This shouldn't affect you in any way, but if for some reason a blog entry posts that seems like it should be responding to some world event and isn't, it's probably because I wrote it days or weeks before you saw it.
Here's a question for you. Did you spend a lot of your childhood staring at a souped up television screen feeling bad about yourself?
Me neither. Which begs the question of why Facebook has now become the most visited site on the Internet. Not that it's not possible to have a good time on Facebook. Just that so few of us seem to actually get around to the step where we do it. I'm as guilty as the rest of you here, using it primarily to refashion my own sense of self-loathing and political anger into bon mots to see if I can bum a few precious "likes" from my friends.
How the fuck did we get here? What diseased aspect of our childhood left us confusing clicking on a few pixels arranged in the shape of a human thumb with meaningful social contact? Where did we, the Nintendo generation, go wrong? How did we learn this absurd excuse for behavior? And what else did we learn?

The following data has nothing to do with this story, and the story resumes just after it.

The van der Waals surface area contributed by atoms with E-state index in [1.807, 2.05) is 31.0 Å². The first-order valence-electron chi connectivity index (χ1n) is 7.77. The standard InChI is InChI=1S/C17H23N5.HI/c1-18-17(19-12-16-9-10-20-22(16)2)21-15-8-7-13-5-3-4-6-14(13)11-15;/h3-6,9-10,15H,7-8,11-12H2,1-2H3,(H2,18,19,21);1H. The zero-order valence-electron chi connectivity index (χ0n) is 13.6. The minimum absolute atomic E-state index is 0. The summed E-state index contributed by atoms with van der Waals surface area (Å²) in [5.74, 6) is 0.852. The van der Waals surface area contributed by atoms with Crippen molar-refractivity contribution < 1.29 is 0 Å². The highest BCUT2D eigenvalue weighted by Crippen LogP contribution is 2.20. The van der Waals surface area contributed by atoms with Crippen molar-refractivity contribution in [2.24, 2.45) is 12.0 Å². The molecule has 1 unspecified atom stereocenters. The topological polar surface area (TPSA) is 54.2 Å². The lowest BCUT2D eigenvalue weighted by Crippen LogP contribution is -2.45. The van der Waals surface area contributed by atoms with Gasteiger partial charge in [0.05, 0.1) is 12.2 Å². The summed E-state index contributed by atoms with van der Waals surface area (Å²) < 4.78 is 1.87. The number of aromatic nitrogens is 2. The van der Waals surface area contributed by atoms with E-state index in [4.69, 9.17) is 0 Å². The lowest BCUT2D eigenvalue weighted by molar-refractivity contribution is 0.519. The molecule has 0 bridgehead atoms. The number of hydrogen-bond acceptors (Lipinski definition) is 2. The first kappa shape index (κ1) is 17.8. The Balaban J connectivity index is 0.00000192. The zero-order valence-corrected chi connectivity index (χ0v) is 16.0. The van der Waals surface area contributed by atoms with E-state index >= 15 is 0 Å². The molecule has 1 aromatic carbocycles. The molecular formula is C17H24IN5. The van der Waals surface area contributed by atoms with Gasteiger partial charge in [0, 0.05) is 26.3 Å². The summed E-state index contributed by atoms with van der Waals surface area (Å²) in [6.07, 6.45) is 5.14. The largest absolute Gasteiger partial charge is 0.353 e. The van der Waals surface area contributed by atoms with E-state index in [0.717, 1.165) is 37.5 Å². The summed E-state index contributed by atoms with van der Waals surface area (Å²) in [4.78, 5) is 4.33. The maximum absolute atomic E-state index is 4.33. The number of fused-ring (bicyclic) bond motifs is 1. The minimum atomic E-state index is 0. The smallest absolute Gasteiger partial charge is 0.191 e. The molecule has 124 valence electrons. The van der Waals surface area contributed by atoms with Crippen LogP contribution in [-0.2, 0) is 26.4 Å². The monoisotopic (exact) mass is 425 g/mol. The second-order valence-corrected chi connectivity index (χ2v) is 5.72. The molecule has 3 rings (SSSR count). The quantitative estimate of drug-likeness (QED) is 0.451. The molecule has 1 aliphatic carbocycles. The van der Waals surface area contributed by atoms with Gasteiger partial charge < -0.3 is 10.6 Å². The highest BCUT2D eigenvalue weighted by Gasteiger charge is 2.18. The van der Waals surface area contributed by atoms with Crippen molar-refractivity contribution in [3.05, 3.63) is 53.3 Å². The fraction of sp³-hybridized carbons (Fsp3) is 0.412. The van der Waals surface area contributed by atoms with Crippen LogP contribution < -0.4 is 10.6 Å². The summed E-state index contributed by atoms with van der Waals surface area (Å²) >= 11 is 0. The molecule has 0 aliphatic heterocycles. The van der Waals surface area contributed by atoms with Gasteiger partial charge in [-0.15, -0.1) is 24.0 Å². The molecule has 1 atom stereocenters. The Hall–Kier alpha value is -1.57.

In school, of course, the answer is a bleak truism: we learned obedience. Regardless of the quality of one's teachers - and let's face it, most of us had a mixture of good and bad - this is the content of much of our instruction. My public education is littered with monuments to this process. A fourth grade teacher who advised me that I'd be more popular if I stopped acting so smart. A high school math teacher who treated "if" and "only if" as equivalent statements, marking me wrong on a logic problem that I was right on, and who, upon my producing a college textbook from my parents' library establishing that I was unequivocally correct, told me that since I didn't learn it in her class it didn't count. A substitute who openly admitted his educational philosophy was "the nail that sticks out should be hammered."